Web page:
“Playing to 4,000 people for 34 dates is not enough, and I know that ,” Adele told the crowd Saturday, according to the Las Vegas Review-Journal. “So I am coming back for a few weeks in June, and I’m going to release it to make sure anyone who wants to see this show can see it.”
The London-born Adele — a 16-time Grammy winner known for hits such as “Rolling in the Deep” and “Easy on Me” — began her Vegas residency last November. The first leg also included 34 concerts.
William Shatner, Monica Lewinsky and other prolific Twitter commentators — some household names, others little-known journalists — could soon be losing the blue check marks that helped verify their identity on the social media platform.
They could get the marks back by paying up to $11 a month. But some longtime users, including 92-year-old Star Trek legend Shatner, have balked at buying the premium service championed by Twitter's billionaire owner and chief executive Elon Musk.
After months of delay, Musk is gleefully promising that Friday is the deadline for celebrities, journalists and others who'd been verified for free to pony up or lose their legacy status.
"It will be glorious," he tweeted Monday, in response to a Twitter user who noted that Friday is also April Fools' Day.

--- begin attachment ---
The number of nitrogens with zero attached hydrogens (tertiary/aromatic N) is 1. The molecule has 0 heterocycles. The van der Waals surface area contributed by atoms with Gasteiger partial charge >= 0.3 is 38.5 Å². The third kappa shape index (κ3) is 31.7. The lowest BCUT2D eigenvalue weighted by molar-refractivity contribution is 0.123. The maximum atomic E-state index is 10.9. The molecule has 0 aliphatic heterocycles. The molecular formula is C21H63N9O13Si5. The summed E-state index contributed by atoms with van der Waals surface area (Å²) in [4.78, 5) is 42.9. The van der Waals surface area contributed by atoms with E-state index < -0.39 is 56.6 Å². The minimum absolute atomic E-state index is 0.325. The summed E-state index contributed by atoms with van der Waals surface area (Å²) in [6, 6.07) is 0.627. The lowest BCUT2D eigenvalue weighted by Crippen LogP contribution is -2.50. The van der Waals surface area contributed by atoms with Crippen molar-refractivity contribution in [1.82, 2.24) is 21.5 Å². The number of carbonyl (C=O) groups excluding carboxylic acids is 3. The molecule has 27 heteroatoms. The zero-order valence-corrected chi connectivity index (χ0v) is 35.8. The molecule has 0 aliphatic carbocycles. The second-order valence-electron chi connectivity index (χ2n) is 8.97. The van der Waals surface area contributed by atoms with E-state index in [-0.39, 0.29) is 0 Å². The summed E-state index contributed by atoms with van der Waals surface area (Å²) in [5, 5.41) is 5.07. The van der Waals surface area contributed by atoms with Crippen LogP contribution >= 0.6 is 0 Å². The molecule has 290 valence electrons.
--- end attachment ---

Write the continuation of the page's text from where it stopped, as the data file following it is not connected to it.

After buying Twitter for $44 billion in October, Musk has been trying to boost the struggling platform's revenue by pushing more people to pay for a premium subscription.
Along with verifying celebrities, one of Twitter's main reasons to mark profiles with a free blue check mark starting about 14 years ago was to verify politicians, activists and people who suddenly find themselves in the news, as well as little-known journalists at small publications around the globe, as an extra tool to curb misinformation coming from accounts that are impersonating people.
Lewinsky tweeted a screenshot Sunday of all the people impersonating her, including at least one who appears to have paid for a blue check mark. She asked, “what universe is this fair to people who can suffer consequences for being impersonated? a lie travels half way around the world before truth even gets out the door.”
Shatner, known for his irreverent humor, also tagged Musk with a complaint about the promised changes.
“I’ve been here for 15 years giving my (clock emoji) & witty thoughts all for bupkis,” he wrote. “Now you’re telling me that I have to pay for something you gave me for free?”
For now, those who still have the blue check but apparently haven’t paid the premium fee — a group that includes Beyoncé, Stephen King, Barack and Michelle Obama, Taylor Swift, Tucker Carlson, Drake and Musk himself — have messages appended to their profile saying it is a “legacy verified account. It may or may not be notable.”
One of Musk's first product moves after taking over Twitter was to launch a service granting blue checks to anyone willing to pay $8 a month. But it was quickly inundated by imposter accounts, including those impersonating Nintendo, pharmaceutical company Eli Lilly and Musk’s businesses Tesla and SpaceX, so Twitter had to temporarily suspend the service days after its launch.
From combined wire services